New York Governor Andrew Cuomo started out his top-billed solidarity in Israel Wednesday with a visit to President Reuven Rivlin and a rejection of an invitation to take a side trip to Ramallah.
“Our message is simple and it is clear: We stand with Israel and we support Israel,” he said. “Everyone wants the killing to stop, but at the same time, Israel must have the right to defend itself. That is the message we will convey.”
With 81 percent of the state’s Jews having expressed preference for Cuomo in the 2010 pre-election polls, he is going for broke in the re-election campaign and does not seem too worried about the Arab vote.
“I think that the governor is choosing to be reflective of only one constituency in this conflict,” Linda Sarsour, executive director of the Arab American Association of New York, told The Wall Street Journal.
Riyad Mansour, the Palestinian Authority’s ambassador to the United Nations, where it is a permanent observer, was ambassador to the U.N. of Palestinian’s permanent observer mission, wrote a letter protesting the solidarity trip. “The responsible action would be to visit the Palestinian people and their leadership too and to see firsthand the wider context of this conflict,” he wrote.
Thanks, but no thanks. The governor’s officials deftly explained that the invitation was received too late to allow for a change in his schedule.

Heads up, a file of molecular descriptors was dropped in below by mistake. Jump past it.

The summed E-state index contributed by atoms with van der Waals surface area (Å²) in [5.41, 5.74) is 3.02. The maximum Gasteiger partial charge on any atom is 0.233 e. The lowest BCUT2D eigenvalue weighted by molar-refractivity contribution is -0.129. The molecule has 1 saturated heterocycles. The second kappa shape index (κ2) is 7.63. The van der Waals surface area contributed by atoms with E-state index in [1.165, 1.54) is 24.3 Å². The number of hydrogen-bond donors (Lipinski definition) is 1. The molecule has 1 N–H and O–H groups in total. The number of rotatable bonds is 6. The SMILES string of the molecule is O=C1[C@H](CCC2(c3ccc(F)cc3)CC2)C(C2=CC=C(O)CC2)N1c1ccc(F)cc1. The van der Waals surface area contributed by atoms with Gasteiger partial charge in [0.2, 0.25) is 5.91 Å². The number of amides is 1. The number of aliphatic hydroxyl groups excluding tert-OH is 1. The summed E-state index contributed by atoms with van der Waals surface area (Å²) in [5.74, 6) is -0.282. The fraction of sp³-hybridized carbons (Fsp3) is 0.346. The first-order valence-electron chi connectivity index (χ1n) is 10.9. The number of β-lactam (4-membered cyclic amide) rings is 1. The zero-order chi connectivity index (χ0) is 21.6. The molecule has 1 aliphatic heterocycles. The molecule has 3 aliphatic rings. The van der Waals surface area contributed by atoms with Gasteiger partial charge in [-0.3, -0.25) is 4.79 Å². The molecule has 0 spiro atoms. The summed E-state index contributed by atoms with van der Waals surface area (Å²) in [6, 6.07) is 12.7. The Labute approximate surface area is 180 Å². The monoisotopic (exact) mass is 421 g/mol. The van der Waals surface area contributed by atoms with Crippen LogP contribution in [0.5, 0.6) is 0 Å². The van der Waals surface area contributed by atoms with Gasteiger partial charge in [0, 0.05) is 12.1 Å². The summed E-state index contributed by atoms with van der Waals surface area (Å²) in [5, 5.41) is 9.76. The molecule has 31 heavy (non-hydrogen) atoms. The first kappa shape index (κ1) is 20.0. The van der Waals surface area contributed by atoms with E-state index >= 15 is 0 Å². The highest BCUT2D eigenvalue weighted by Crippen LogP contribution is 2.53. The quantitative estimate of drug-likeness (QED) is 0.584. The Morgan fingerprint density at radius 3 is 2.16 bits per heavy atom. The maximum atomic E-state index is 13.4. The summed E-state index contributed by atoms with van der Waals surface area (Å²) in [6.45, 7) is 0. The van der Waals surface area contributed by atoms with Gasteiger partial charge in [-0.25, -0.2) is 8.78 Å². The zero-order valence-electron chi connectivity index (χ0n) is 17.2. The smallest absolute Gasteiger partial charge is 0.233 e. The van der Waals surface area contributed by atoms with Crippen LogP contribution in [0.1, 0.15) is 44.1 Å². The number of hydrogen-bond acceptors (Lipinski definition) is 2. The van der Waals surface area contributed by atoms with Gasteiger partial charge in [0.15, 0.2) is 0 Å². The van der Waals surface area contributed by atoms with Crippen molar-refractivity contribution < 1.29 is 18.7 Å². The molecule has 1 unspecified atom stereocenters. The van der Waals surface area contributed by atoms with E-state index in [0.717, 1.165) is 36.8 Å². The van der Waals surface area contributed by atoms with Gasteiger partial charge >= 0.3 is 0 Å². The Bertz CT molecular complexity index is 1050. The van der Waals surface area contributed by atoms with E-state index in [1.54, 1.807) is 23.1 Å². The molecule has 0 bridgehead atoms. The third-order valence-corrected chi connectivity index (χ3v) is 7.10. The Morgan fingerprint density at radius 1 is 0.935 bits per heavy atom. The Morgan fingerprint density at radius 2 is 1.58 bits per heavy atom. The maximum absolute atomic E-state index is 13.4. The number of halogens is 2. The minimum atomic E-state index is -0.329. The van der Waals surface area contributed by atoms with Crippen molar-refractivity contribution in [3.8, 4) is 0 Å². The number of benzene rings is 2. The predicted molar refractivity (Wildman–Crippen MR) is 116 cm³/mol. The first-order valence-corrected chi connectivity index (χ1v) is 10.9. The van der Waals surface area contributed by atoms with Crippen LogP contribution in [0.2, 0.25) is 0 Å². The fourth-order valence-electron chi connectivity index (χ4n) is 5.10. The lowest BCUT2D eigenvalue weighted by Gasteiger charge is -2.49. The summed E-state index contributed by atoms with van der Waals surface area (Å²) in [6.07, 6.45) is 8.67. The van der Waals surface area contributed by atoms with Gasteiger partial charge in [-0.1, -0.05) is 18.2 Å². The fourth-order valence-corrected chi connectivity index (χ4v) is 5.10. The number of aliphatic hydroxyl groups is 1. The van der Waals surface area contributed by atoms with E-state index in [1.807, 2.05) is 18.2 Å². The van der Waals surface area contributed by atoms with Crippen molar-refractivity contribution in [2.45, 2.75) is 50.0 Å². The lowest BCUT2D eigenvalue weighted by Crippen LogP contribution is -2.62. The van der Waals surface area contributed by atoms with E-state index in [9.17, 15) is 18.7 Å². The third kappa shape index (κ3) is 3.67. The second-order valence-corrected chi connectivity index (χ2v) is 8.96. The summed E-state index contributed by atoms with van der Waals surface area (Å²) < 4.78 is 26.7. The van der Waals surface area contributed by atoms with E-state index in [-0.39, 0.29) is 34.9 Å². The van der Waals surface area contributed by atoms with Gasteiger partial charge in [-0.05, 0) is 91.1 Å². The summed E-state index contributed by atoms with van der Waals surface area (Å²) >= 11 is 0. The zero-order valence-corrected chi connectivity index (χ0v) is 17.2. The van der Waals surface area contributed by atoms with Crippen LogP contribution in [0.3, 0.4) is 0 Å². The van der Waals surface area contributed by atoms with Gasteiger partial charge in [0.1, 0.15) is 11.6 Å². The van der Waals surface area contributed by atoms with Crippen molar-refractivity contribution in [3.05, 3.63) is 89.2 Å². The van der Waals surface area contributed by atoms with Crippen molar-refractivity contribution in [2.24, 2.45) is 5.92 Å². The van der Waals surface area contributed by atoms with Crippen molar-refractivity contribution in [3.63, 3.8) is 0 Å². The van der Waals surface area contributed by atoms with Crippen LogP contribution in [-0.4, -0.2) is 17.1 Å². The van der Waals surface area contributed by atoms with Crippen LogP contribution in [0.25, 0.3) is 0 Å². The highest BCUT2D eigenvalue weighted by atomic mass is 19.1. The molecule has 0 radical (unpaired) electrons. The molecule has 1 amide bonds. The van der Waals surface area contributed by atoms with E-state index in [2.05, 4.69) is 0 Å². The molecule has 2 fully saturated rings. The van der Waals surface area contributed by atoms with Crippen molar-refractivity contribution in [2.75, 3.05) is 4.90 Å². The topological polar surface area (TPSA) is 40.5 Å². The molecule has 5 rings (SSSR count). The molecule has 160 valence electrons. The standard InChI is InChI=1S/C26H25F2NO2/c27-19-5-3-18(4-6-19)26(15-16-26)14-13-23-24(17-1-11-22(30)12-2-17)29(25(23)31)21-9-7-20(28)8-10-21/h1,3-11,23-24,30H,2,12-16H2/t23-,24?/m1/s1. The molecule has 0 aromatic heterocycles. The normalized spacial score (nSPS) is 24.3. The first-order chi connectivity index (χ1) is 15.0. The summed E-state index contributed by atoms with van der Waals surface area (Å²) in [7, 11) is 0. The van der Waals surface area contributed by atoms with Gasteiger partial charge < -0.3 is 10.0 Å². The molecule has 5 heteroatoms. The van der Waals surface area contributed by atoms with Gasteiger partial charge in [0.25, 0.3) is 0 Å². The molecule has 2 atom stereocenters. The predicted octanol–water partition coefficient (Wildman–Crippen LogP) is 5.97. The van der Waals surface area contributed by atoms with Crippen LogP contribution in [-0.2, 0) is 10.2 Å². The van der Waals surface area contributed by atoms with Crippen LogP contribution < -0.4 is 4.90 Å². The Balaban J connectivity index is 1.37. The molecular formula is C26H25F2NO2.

He would have a hard time explaining to Jews his “solidarity trip” by visiting Ramallah and would have an equally hard trip explaining to Mahmoud Abbas how much he supports Israel.
The governor did not directly reject the Palestinian Authority invitation but stated, “This trip is to show solidarity with Israel, and that’s what we’re going to do.”
Republican State Sen. Dean G. Skelos, who also is on the tour, was more direct and declared, “Why would I want to go there and give any credibility to Hamas?”
Cuomo stated after the trip was announced, “New York has always had a special relationship with Israel. As Hamas and other terrorist organizations continue to threaten Israel, now is the time to deliver that message of solidarity in person.”
He has visited Israel three times, once as U.S. Secretary of Housing and Urban Development, and he met with Yasser Arafat.
That was then.
The governor and senior New York legislators set up a photo-op, complete with American, New York and Israeli flags before he left the El Al terminal at JFK Tuesday night.
The itinerary for the governor’s trip includes the usual – a meeting with Prime Minister Binyamin Netanyahu and a visit to the Western Wall.
Cuomo also will visit with Israelis who were under bombardment from Gaza missiles in the war.
About the Author: Tzvi Ben Gedalyahu is a graduate in journalism and economics from The George Washington University. He has worked as a cub reporter in rural Virginia and as senior copy editor for major Canadian metropolitan dailies. Tzvi wrote for Arutz Sheva for several years before joining the Jewish Press.
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